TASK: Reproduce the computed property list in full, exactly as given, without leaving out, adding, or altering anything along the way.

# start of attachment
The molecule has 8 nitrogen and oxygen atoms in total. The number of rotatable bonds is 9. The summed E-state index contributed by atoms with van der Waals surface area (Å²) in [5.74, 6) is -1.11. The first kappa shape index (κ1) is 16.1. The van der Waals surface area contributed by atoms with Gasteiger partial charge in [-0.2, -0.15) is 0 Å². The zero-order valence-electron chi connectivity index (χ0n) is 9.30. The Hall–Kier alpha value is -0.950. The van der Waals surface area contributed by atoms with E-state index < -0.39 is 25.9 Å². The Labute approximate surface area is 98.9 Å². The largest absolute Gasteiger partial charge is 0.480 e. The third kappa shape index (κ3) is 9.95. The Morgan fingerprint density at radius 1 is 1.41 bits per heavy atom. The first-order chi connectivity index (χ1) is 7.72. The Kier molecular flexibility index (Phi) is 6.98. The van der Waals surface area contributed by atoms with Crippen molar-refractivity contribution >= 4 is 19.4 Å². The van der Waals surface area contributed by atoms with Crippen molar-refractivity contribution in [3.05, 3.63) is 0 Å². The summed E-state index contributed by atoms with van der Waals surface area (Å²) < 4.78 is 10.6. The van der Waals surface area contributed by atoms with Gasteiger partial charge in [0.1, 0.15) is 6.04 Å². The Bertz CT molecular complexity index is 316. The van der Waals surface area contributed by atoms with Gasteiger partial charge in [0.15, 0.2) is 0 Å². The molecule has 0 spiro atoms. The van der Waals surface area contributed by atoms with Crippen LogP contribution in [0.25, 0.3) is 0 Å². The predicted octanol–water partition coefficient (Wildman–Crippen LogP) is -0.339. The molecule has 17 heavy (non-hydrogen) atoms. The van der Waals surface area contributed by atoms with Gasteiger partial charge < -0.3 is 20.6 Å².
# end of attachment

The molecule has 8 nitrogen and oxygen atoms in total. The number of rotatable bonds is 9. The summed E-state index contributed by atoms with van der Waals surface area (Å²) in [5.74, 6) is -1.11. The first kappa shape index (κ1) is 16.1. The van der Waals surface area contributed by atoms with Gasteiger partial charge in [-0.2, -0.15) is 0 Å². The zero-order valence-electron chi connectivity index (χ0n) is 9.30. The Hall–Kier alpha value is -0.950. The van der Waals surface area contributed by atoms with E-state index < -0.39 is 25.9 Å². The Labute approximate surface area is 98.9 Å². The largest absolute Gasteiger partial charge is 0.480 e. The third kappa shape index (κ3) is 9.95. The Morgan fingerprint density at radius 1 is 1.41 bits per heavy atom. The first-order chi connectivity index (χ1) is 7.72. The Kier molecular flexibility index (Phi) is 6.98. The van der Waals surface area contributed by atoms with Crippen molar-refractivity contribution >= 4 is 19.4 Å². The van der Waals surface area contributed by atoms with Crippen molar-refractivity contribution in [3.05, 3.63) is 0 Å². The summed E-state index contributed by atoms with van der Waals surface area (Å²) < 4.78 is 10.6. The van der Waals surface area contributed by atoms with Gasteiger partial charge in [0.1, 0.15) is 6.04 Å². The Bertz CT molecular complexity index is 316. The van der Waals surface area contributed by atoms with Gasteiger partial charge in [0.15, 0.2) is 0 Å². The molecule has 0 spiro atoms. The van der Waals surface area contributed by atoms with Crippen LogP contribution in [0.25, 0.3) is 0 Å². The predicted octanol–water partition coefficient (Wildman–Crippen LogP) is -0.339. The molecule has 17 heavy (non-hydrogen) atoms. The van der Waals surface area contributed by atoms with Gasteiger partial charge < -0.3 is 20.6 Å².